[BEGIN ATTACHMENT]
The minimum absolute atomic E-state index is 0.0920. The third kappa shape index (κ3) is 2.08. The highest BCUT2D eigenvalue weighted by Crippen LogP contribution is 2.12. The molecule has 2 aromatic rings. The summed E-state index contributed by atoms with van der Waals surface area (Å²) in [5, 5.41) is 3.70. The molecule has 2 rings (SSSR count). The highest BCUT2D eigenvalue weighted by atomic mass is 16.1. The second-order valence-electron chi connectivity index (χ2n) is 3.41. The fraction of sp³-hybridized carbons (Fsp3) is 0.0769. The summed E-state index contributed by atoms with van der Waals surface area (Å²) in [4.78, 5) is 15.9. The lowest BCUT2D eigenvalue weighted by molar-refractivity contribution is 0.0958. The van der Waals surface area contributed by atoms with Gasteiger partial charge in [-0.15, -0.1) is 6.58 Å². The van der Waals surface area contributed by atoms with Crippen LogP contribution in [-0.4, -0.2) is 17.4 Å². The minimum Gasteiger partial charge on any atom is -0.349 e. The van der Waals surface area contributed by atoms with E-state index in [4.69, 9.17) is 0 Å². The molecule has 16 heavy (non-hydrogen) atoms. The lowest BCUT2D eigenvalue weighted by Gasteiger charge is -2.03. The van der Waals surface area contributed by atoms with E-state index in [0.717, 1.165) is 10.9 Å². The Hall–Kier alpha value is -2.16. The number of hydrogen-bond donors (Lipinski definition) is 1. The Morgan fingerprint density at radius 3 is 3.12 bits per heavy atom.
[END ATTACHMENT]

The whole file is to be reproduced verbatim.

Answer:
The minimum absolute atomic E-state index is 0.0920. The third kappa shape index (κ3) is 2.08. The highest BCUT2D eigenvalue weighted by Crippen LogP contribution is 2.12. The molecule has 2 aromatic rings. The summed E-state index contributed by atoms with van der Waals surface area (Å²) in [5, 5.41) is 3.70. The molecule has 2 rings (SSSR count). The highest BCUT2D eigenvalue weighted by atomic mass is 16.1. The second-order valence-electron chi connectivity index (χ2n) is 3.41. The fraction of sp³-hybridized carbons (Fsp3) is 0.0769. The summed E-state index contributed by atoms with van der Waals surface area (Å²) in [4.78, 5) is 15.9. The lowest BCUT2D eigenvalue weighted by molar-refractivity contribution is 0.0958. The van der Waals surface area contributed by atoms with Gasteiger partial charge in [-0.15, -0.1) is 6.58 Å². The van der Waals surface area contributed by atoms with Crippen LogP contribution in [-0.4, -0.2) is 17.4 Å². The minimum Gasteiger partial charge on any atom is -0.349 e. The van der Waals surface area contributed by atoms with E-state index in [4.69, 9.17) is 0 Å². The molecule has 16 heavy (non-hydrogen) atoms. The lowest BCUT2D eigenvalue weighted by Gasteiger charge is -2.03. The van der Waals surface area contributed by atoms with E-state index in [0.717, 1.165) is 10.9 Å². The Hall–Kier alpha value is -2.16. The number of hydrogen-bond donors (Lipinski definition) is 1. The Morgan fingerprint density at radius 3 is 3.12 bits per heavy atom.